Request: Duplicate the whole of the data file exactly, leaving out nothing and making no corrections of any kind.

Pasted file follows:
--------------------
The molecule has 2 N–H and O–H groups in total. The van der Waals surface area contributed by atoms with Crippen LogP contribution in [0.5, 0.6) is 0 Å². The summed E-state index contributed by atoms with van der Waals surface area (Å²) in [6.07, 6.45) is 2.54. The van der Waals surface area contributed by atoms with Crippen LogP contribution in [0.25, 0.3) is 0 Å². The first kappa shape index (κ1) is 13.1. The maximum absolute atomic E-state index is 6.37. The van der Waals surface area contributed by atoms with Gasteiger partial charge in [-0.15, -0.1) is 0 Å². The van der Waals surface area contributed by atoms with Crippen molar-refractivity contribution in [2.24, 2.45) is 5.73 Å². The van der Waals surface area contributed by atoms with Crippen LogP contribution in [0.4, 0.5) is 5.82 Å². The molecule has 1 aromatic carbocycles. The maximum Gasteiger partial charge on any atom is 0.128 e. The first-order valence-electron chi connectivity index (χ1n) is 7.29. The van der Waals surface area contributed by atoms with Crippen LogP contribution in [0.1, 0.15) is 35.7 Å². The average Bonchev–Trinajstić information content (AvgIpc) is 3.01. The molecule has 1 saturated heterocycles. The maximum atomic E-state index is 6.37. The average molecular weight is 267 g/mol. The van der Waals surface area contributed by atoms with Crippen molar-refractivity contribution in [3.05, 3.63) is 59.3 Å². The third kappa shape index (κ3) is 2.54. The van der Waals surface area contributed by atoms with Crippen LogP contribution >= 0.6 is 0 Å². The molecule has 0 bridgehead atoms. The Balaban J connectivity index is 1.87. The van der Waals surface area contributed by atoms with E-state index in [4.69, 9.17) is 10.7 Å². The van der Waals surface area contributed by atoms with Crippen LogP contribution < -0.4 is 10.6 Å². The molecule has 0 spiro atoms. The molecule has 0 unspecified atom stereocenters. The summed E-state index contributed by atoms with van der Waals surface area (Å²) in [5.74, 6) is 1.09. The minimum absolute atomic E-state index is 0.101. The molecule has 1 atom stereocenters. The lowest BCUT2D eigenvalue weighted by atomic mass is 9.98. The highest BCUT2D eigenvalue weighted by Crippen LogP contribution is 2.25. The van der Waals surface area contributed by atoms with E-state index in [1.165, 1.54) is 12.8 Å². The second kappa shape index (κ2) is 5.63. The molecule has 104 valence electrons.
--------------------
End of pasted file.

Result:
The molecule has 2 N–H and O–H groups in total. The van der Waals surface area contributed by atoms with Crippen LogP contribution in [0.5, 0.6) is 0 Å². The summed E-state index contributed by atoms with van der Waals surface area (Å²) in [6.07, 6.45) is 2.54. The van der Waals surface area contributed by atoms with Crippen LogP contribution in [0.25, 0.3) is 0 Å². The first kappa shape index (κ1) is 13.1. The maximum absolute atomic E-state index is 6.37. The van der Waals surface area contributed by atoms with Gasteiger partial charge in [-0.15, -0.1) is 0 Å². The van der Waals surface area contributed by atoms with Crippen molar-refractivity contribution in [2.24, 2.45) is 5.73 Å². The van der Waals surface area contributed by atoms with Crippen LogP contribution in [0.4, 0.5) is 5.82 Å². The molecule has 1 aromatic carbocycles. The maximum Gasteiger partial charge on any atom is 0.128 e. The first-order valence-electron chi connectivity index (χ1n) is 7.29. The van der Waals surface area contributed by atoms with Crippen LogP contribution in [0.1, 0.15) is 35.7 Å². The average Bonchev–Trinajstić information content (AvgIpc) is 3.01. The molecule has 1 saturated heterocycles. The maximum atomic E-state index is 6.37. The average molecular weight is 267 g/mol. The van der Waals surface area contributed by atoms with Crippen molar-refractivity contribution in [3.05, 3.63) is 59.3 Å². The third kappa shape index (κ3) is 2.54. The van der Waals surface area contributed by atoms with Crippen LogP contribution >= 0.6 is 0 Å². The molecule has 0 bridgehead atoms. The Balaban J connectivity index is 1.87. The van der Waals surface area contributed by atoms with E-state index in [4.69, 9.17) is 10.7 Å². The van der Waals surface area contributed by atoms with Crippen LogP contribution < -0.4 is 10.6 Å². The molecule has 0 spiro atoms. The molecule has 0 unspecified atom stereocenters. The summed E-state index contributed by atoms with van der Waals surface area (Å²) in [5.74, 6) is 1.09. The minimum absolute atomic E-state index is 0.101. The molecule has 1 atom stereocenters. The lowest BCUT2D eigenvalue weighted by atomic mass is 9.98. The highest BCUT2D eigenvalue weighted by Crippen LogP contribution is 2.25. The van der Waals surface area contributed by atoms with E-state index in [1.165, 1.54) is 12.8 Å². The second kappa shape index (κ2) is 5.63. The molecule has 104 valence electrons.